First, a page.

Track by Track Analysis:
1. The Hero (:41)
Some huge orchestral main themes are overwhelmingly exciting, complex, and popular. Others, like this track, are not. Crashing, over-the-top brass fanfares with cheesy percussion accompaniment comprise this track, making the 40 seconds go on like 40 minutes.
2. Opening Scenes/Killer Storm/Plane Crash (7:15)
Thankfully, the underscore happens to be much better than the theme (a relatively unual characteristic for a score.) Blake's opening scenes come off as a suite of dark, organic orchestral writing reminiscent of Bernard Herrmann, Jerry Goldsmith, and Wagner, with the National Philharmonic brass frequently pouring out huge clusters of diminished chords amidst the lush string atmosphere. These antiquated sounds won't appeal to some because of the sense of pre-Williams darkness, in a period where every score had to sound exactly like Star Wars.
3. Rocket Fight (1:30)
While this action cue features some exciting brass writing, it also houses a comical clarinet theme that some may find off-putting.
4. Arrival/Mongo Greeting/Palace Entry/The Court of Ming (3:59)
A huge brass version of the main theme forms "Arrival," which segues into a section of transparent woodwind and celeste. This builds into another grandiose version of Gordon's theme. Finally, the track ends with assorted fortissimo underscore passages.
5. Barin and the Hawkmen (3:14)
Blake's nostalgic serial sound continues in this period of bombastic underscore, punctuated by the Herrmannesque orchestration of flutes and vibraphone.
6. The Princess/Dale's Seduction/Football Fight (2:13)
Blake composes a celestial theme for the princess, comprised of evocative strings and woodwinds. The final cue is a hilariously pretentious series of diminished chord outbursts with deliriously tacky percussion.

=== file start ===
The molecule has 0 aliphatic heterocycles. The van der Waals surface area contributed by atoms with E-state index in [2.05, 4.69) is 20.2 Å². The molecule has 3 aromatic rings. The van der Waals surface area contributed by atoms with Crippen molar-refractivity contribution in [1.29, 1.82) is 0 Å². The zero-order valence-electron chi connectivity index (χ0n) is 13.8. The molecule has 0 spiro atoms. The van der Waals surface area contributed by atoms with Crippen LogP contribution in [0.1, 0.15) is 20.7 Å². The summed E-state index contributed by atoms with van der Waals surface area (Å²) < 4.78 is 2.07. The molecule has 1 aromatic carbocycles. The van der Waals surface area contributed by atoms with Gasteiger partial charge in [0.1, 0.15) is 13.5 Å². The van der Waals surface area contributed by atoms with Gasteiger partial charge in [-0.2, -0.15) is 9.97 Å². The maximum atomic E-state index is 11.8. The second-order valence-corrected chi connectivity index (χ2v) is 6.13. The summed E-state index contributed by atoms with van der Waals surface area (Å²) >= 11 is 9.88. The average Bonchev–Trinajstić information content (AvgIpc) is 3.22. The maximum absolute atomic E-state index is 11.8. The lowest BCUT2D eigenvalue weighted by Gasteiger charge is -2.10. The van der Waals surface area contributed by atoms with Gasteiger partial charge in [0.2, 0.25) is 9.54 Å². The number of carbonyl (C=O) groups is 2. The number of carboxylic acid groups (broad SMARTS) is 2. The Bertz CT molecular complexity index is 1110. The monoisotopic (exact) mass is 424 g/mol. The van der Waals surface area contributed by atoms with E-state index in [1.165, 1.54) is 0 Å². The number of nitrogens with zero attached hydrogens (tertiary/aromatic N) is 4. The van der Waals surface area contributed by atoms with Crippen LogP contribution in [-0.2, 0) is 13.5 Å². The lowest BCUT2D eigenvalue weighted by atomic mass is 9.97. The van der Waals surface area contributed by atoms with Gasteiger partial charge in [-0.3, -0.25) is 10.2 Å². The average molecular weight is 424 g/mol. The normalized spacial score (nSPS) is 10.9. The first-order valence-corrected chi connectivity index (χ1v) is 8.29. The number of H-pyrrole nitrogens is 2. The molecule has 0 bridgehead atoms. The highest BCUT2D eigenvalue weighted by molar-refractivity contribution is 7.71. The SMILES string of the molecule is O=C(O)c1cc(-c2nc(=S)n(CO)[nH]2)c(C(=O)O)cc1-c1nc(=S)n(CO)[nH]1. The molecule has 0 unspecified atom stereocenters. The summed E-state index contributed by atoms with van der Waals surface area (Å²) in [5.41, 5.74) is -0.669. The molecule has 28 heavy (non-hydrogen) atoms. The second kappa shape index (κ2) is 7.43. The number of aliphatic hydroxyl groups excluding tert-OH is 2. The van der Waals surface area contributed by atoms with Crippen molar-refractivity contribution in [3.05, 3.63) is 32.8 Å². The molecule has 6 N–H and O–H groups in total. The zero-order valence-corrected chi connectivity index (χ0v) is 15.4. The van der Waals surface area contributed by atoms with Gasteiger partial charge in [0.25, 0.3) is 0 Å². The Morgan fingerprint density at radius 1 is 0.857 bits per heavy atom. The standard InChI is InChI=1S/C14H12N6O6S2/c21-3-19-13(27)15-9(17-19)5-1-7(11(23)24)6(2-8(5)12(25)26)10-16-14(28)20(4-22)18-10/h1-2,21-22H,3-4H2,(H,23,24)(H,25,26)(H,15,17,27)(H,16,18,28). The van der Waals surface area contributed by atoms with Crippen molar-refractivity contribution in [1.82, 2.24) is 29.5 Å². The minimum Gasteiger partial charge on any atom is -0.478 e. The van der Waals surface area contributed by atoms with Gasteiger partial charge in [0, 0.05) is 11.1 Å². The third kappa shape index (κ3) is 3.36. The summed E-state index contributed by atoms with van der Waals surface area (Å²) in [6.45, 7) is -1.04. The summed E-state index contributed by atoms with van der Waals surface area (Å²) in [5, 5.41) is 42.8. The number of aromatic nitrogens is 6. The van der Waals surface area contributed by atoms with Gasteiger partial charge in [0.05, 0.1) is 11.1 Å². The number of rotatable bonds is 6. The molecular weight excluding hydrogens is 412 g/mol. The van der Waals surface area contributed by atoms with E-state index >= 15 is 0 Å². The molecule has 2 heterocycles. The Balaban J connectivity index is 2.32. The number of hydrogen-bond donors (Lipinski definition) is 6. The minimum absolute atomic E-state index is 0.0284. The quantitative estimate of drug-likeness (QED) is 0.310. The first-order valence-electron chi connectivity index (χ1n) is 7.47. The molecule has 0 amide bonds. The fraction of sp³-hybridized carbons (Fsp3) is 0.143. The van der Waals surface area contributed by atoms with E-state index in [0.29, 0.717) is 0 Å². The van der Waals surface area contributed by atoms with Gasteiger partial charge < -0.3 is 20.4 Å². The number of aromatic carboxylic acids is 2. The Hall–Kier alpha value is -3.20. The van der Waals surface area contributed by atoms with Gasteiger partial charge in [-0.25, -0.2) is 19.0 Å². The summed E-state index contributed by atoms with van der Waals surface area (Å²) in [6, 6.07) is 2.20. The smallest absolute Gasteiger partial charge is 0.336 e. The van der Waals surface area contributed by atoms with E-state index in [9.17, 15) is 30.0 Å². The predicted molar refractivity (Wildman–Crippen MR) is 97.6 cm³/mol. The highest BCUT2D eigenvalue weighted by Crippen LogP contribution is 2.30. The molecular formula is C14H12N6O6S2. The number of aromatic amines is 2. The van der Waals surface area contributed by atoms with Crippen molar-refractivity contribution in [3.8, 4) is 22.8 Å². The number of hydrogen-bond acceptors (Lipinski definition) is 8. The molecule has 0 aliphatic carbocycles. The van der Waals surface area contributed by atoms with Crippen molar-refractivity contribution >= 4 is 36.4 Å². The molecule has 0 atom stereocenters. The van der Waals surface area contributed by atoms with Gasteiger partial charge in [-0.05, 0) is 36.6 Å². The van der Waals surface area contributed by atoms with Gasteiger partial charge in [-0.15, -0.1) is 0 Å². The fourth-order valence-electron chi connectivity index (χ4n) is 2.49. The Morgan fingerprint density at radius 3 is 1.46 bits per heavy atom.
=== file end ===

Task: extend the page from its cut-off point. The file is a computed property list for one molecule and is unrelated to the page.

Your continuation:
7. Bell and Coffin/Zarkov/Rocket Ship Fight (3:20)
This seemingly endless track is comprised of long stretches of transparent underscore punctuated by huge minor chord outbursts. It get better with a strangely evocative high string theme reminiscent of Jerry Goldsmith.
8. Flight to Arboria/Harem (2:06)
The first cue houses some vibe/string orchestration, with an exotic flute theme and tribal percussion emerging in Harem, along with a passage reminiscent of Horner's modulated arpeggios.
9. Telepathy/Dale's Drug (2:07)
More bland underscore in the manner of the previous 2 tracks.
10. Arboria (:51)
This combines more of the synth arpeggios with, you guessed it, fortissimo minor and diminished chords. A (GASP!) tritone ends it.
11. Dale's Fight (1:32)
This action cue is based completely on an ostinato introduced in the first seconds.
12. Zarkov and Dale Escape (1:25)
This provides more Hornerific music in the style of Krull. (Surprisingly, Horner wasn't around back then as a huge composer - no I'm not drawing any parallels with the composers' work - it IS possible to extrapolate too far with that.)
13. Torture/The Swamp (2:11)
Not surprisingly, this is made up mostly of utterly uninspiring underscore, which turns dissonant at the end.
14. City of the Hawkmen (1:01)
One of the better tracks, this begins with modulating arpeggios and impressive brass chords, which dissolves into a dance-like melody.
15. Tree-Stump Duel/Beast in the Swamp (6:00)
"Duel" is easily the most boring cue in the score, consisting of a huge pianissimo minimalism passage. "Beast" is a serviceable action cue with several exciting brass fanfares (and a noticeable absense of diminished chords, at least until the end.)
16. Romantic Reunion (:27) (awww...)
A quick recapitulation of the love theme from track 6.
17. Duel on the Sky Platform (7:48)
Surprisingly, this lengthy cue is quite enjoyable, usint all the familiar techniques with an almost Goldsmithian frenetic energy. I sill hate the overdone diminished figures, though.
18. Firefight/Finale: Death of Ming and Flash's Victory (2:37)
The final action cue is an intriguing series of leaping string figures, followed by the predictably huge finale.
19. Main Titles (3:20)
20. Car Death (3:16)
21. The Boat Dock (2:57)
22. The Mermaid (2:15)
23. The Doll (1:08)
24. Mother (2:27)
25. The Beast (1:45)
26. End TItles (3:51)
This 1983 score contains a lot of the same devices and flavors as Flash Gordon, but blankets them in a rich supernatural setting with heavy use of soprano vocals and wild theremins. Highlights include "The Beast" with its wailing theremins and End Titles, with a ghostly reprise of the main theme.
In short, this promo release should be left for die-hard fans of Flash Gordon
or Howard Blake. SuperTracks, however, should be lauded for their quality production
values for this album.